If it’s difficult for the king of the jungle to hunt a deer, then just imagine the challenge a bowhunter has to face to down one. These animals are not at all your cup of tea, they are always on the alert, they’re fast, and incredibly slick. Targeting one is in itself a victory and shooting one is another. But we all know that nothing can stop a deer from running, not even an arrow’s wound to the heart or lung. So the overall victory is in tracking the deer’s whereabouts and dragging it out of the woods.
Here are some tips to ease this task.
Patience my fellow hunters, patience
After releasing the arrow the deer will bolt and disappear from sight in a jiffy. At that very moment take a deep breath and try to set order to your adrenaline. Then carefully come down from your tree stand and fetch your arrow. If you find remnants of blood on it then it’s a confirmed hit. But still, you have to restrain yourself from going after it immediately, as for one, you can’t outran a four-legged animal, and second, if you spook it, you’ll only burden yourself with more work of locating it. So delay the scouting for about 30 minutes.
Know what part of the deer your arrow penetrated
Knowing where you hit the deer will save you loads of time and energy. And guess what, you can easily extract all the answers you need from the arrow itself. If, for instance, the blood on the broadhead is crimson red then it means that you’ve hit the heart. And with a wounded heart a deer could only go as far as 100-150 yards. And if the blood is pinkish red and has tiny air bubbles on it, then give yourself a pat in the back, because my friend, only experienced bowhunter can execute a double-lung shot. And with that hit expect to find your deer about 150 yards away from where you last saw it. And a liver-shot will leave the arrow steeped in deep dark-red blood, if so the deer will be found dead in about 200 yards.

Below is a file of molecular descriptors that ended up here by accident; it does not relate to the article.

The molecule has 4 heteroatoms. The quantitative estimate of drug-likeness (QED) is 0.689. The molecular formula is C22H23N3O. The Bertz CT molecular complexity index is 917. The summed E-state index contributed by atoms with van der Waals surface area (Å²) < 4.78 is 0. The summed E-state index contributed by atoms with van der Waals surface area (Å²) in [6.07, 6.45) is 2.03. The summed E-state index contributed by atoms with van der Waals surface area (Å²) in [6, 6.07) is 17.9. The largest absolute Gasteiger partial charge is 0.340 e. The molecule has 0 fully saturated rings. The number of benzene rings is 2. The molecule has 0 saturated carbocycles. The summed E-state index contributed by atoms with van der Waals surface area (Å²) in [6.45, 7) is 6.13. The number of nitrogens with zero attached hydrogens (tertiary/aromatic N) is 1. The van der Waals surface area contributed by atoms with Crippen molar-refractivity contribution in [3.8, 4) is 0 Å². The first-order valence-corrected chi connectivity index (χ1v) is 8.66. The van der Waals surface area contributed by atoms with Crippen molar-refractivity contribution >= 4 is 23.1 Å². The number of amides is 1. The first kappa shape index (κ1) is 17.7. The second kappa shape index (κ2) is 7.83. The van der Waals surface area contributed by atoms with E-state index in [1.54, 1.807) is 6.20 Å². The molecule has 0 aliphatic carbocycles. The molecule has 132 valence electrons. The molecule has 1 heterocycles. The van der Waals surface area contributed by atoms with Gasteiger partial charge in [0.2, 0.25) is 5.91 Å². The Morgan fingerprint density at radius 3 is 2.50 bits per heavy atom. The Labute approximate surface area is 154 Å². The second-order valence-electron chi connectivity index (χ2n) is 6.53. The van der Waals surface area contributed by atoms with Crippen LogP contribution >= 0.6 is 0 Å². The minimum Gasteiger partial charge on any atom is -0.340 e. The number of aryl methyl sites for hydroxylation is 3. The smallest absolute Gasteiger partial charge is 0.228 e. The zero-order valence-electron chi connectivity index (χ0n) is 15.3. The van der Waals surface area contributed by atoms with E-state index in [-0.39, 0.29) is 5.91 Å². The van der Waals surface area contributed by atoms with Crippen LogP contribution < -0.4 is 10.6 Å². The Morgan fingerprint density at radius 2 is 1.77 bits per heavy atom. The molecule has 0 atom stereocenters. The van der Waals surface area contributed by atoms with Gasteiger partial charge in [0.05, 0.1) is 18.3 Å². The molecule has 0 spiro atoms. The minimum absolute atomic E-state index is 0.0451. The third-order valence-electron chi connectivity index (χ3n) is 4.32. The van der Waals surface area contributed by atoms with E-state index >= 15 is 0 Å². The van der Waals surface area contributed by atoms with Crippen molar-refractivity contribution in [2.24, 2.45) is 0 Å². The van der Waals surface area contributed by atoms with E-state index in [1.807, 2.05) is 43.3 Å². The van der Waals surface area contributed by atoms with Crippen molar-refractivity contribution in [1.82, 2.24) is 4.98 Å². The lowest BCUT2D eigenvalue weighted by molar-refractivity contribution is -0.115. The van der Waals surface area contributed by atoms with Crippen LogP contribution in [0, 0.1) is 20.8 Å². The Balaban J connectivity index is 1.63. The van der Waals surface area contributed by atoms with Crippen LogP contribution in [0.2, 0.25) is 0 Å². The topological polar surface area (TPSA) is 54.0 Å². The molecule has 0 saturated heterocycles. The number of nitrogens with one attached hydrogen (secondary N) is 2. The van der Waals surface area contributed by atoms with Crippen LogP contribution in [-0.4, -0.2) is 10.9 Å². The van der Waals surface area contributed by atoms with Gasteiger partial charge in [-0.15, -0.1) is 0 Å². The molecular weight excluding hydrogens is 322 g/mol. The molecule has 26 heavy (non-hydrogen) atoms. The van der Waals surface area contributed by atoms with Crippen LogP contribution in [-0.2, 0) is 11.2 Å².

The blood trail
Hitting one of the deer’s vital organs, such as the heart, lung, liver, ham and so on, is not just ethical but highly essential to the tracking process. If the deer is wounded elsewhere little or no blood will be available for you to trace the deer’s final destination. So practice as often as you can to make that perfect shot. And don’t just pay attention to the ground when searching for blood trails, the bushes are often known to be great guides as well.
The safest way to approach a downed deer
When you finally find your dear lying dead somewhere in the woods, take a moment or two to congratulate yourself but don’t go running to pick it up right away– it might still be alive. So the first step is to quietly walk towards your downed game, then check if the deer’s eyes are closed or open. If they’re shut then it probably is still alive, but if they’re open, the dear is dead. For the sake of safety though, poke it with a long wood a couple of times before you load it up.
Ever had a unique experience while tracking your deer? We want to know, so share, share, share!!!